Nobel Prize awarded to AGU scientists for their work on climate change

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We are extending a huge congratulations today to three scientists who were awarded the 2021 Nobel Prize in Physics for their work on complex systems. We are especially delighted that two AGU members and awardees have received this honor for laying the foundation for modeling Earth’s climate and how humans are changing our climate.

AGU Member, AGU Fellow and winner of the AGU Bowie and Revelle medals, Syukuro Manabe, shared one half of the prize with Klaus Hasselmann, also an AGU Fellow and a winner of the AGU Macelwane Medal, “for the physical modelling of Earth’s climate, quantifying variability and reliably predicting global warming.”

Manabe is a professor at Princeton University and Hasselmann is at the Max Planck Institute for Meteorology, where he was also the founding director.

Manabe and Hasselmann “laid the foundation of our knowledge of the Earth’s climate and how humanity influences it,” according to the The Royal Swedish Academy of Sciences, who awards the Nobel Prizes.

Manabe’s work demonstrated how increased levels of carbon dioxide in the atmosphere lead to higher temperatures at the Earth’s surface. His research laid the foundation for the development of our current climate models.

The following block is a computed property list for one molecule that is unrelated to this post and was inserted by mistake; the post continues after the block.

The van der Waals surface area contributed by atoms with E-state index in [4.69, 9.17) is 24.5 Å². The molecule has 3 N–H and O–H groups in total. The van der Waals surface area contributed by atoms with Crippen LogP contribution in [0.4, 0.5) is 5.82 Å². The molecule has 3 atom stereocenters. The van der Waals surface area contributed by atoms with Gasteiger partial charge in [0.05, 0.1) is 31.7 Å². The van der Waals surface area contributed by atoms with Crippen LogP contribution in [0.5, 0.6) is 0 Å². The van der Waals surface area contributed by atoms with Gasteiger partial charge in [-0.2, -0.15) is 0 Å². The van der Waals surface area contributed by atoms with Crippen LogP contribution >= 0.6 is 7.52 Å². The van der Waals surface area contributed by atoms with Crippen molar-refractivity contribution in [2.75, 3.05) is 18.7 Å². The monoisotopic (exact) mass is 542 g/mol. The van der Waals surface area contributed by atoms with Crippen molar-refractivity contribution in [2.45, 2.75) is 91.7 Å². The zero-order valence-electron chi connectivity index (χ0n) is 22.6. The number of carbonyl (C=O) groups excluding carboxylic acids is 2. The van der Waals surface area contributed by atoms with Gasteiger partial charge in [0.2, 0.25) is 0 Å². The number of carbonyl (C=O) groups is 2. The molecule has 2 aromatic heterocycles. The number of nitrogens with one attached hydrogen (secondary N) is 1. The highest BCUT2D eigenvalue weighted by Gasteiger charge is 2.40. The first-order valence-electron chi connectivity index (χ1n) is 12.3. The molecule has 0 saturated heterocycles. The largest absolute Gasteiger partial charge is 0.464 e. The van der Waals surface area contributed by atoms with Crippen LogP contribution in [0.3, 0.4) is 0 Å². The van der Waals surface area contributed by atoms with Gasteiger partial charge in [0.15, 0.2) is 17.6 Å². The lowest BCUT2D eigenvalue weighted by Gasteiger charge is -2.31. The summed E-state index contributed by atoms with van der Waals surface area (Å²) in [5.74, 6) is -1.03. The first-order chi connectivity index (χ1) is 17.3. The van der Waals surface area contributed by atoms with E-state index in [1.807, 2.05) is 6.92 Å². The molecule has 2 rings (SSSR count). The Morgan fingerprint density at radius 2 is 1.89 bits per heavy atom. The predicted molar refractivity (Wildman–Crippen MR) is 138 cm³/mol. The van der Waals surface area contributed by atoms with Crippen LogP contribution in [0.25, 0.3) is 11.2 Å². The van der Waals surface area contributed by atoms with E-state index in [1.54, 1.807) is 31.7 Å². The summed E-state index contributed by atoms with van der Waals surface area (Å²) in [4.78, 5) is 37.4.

Hasselmann created a model linking together weather and climate, as well as methods for identifying signals of natural and human activities on the climate. His research has helped show how human emissions of carbon dioxide have led to higher temperatures in the atmosphere.

Together, Manabe and Hasselmann have had a seminal influence in the development of climate science and have mentored and motivated many current members of our community.

They share the prize in physics with Giorgio Parisi, a professor at the Sapienza University of Rome, “for the discovery of the interplay of disorder and fluctuations in physical systems from atomic to planetary scales.” Parisi discovered hidden patterns in disordered complex materials. His discoveries are among the most important contributions to the theory of complex systems.

I hope you will join us in congratulating these scientists on their remarkable achievements and in recognizing their immense contributions to the Earth and space sciences and to society. Their work has helped us understand how and why our climate is changing, providing a firm basis for solutions to the current climate crisis.

Be sure to also check out a special collection of papers published in AGU journals by Manabe and Hasselmann. 

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